Stupidity on Steroids

Maybe it is just me, but the outrage and ruckus about the Mitchell report and steroid use in baseball is laughable. Did people really think US athletes being paid tens of millions a year for athletic performance weren't using illegal substances? Did they think that baseball, experiencing a resurgant popularity after the strike mostly because of the home run records, would be incentavised to effectively monitor its players and reduce their performance?

That's naivete. The reporting itself, is just plain stupid. After A-Rod denies using any "steroids, hormones, or other performance enhancing substances" why not ask "so you never used protein shakes?" Of course he has. And vitamins. And creatine monohydrate. Hell, I use all that stuff, or have. Each of these is performance enhancing and the list goes on endlessly.

And oh, the outrage that Andy Petitte used Human Growth Hormone (HGH) for 2 days - when it was legal at the time! What's the problem, people? The problem is setting policy and enforcing it in an open manner.

I think the issue is black and white - as in listing. There are two basic approaches to access control, blacklisting and whitelisting. Black listing is about maintaining a list of banned substances. This is on the whole what they have been doing. The problem is that drugs are evolving so fast, that a crafty chemist can find a loophole. And it takes time to discover it, research the substance, and then add it to the blacklist. But that is the general approach.

If baseball was in fact serious about this issue, and especially the effect on children, it might implement a whitelist approach, where a list of allowed substances is managed. Everything else is off limits. If you want to take something, submit it to the board, if it gets approved, then you can take it. Otherwise, you can get prosecuted for it. The downside of this approach is the overhead of maintaining an active stance on substance legality. You would have to setup baseball's mini-FDA. But, it makes the rules clear at all times, it gives no player with a secret potion an advantage since everyone has access to the whitelist, and it also sets a hardline stance of what is safe, which for outsiders, especially kids, is important.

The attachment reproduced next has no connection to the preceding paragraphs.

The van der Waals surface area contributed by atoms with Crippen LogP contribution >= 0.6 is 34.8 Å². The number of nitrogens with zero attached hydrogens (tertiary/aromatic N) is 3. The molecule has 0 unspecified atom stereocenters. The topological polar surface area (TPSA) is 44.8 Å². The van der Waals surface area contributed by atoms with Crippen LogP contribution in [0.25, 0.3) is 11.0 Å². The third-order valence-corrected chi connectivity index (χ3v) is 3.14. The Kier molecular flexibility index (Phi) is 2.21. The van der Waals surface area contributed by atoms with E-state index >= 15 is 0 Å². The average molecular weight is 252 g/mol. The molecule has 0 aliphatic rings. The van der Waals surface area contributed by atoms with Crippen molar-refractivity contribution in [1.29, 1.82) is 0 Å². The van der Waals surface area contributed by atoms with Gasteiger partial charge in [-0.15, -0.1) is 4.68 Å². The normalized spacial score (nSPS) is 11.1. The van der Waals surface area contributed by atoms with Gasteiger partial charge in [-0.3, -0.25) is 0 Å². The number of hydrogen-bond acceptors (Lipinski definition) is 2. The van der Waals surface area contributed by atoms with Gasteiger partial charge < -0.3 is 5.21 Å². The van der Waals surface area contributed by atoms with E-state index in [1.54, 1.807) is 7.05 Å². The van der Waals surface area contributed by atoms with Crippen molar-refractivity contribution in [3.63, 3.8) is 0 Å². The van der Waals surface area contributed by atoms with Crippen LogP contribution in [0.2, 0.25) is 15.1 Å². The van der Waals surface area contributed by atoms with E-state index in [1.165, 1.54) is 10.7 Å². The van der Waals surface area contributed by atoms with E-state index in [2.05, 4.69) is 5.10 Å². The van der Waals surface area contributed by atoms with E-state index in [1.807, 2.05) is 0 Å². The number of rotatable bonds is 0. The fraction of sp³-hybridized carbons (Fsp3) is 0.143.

Lastly, the testing and enforcement process needs to be transparent. Random and frequent drug testing should be mandatory. If you can pay A-Rod $300 million, you can ask him to pee in a cup every week. And every other player for that matter. Twice a week in the post season. If you don't like it, I am sure there are other professions that will pay you your millions. And the report on no shows, effectivity, etc. should be scrutinized by a committee or other open body. The penalties should be clearly spelled out, and enforced. Do we really need the US Congress to step in?

And by the way, it't not just baseball. But basketball. Football. Hockey. And every other conceivable sport. God forbid if I have to endure this scandal for each one separately.

America should stop being the pansy in the corner thinking about how honorable sports and the importance of living a childhood dream. Our honor rests on much more these days and it's time to grow up a little. It's entertainment, not chivalry.

Sports federations should stop being a roid raged bum of an athlete focused on immoral acts for the gain of the sport. If you want to project honor, be honorable. If you want to make money, open it up and be a businessman. Hell, let's start an altered Olympics. Anything goes. That's entertainment!

But most of all, can they take this off the front page? There is a war going on. A new presidential campaign. A million people might lose their homes. Iran just got enriched uranium from Russia. Economists are talking about stagflation. And it's Christmakwanzicah.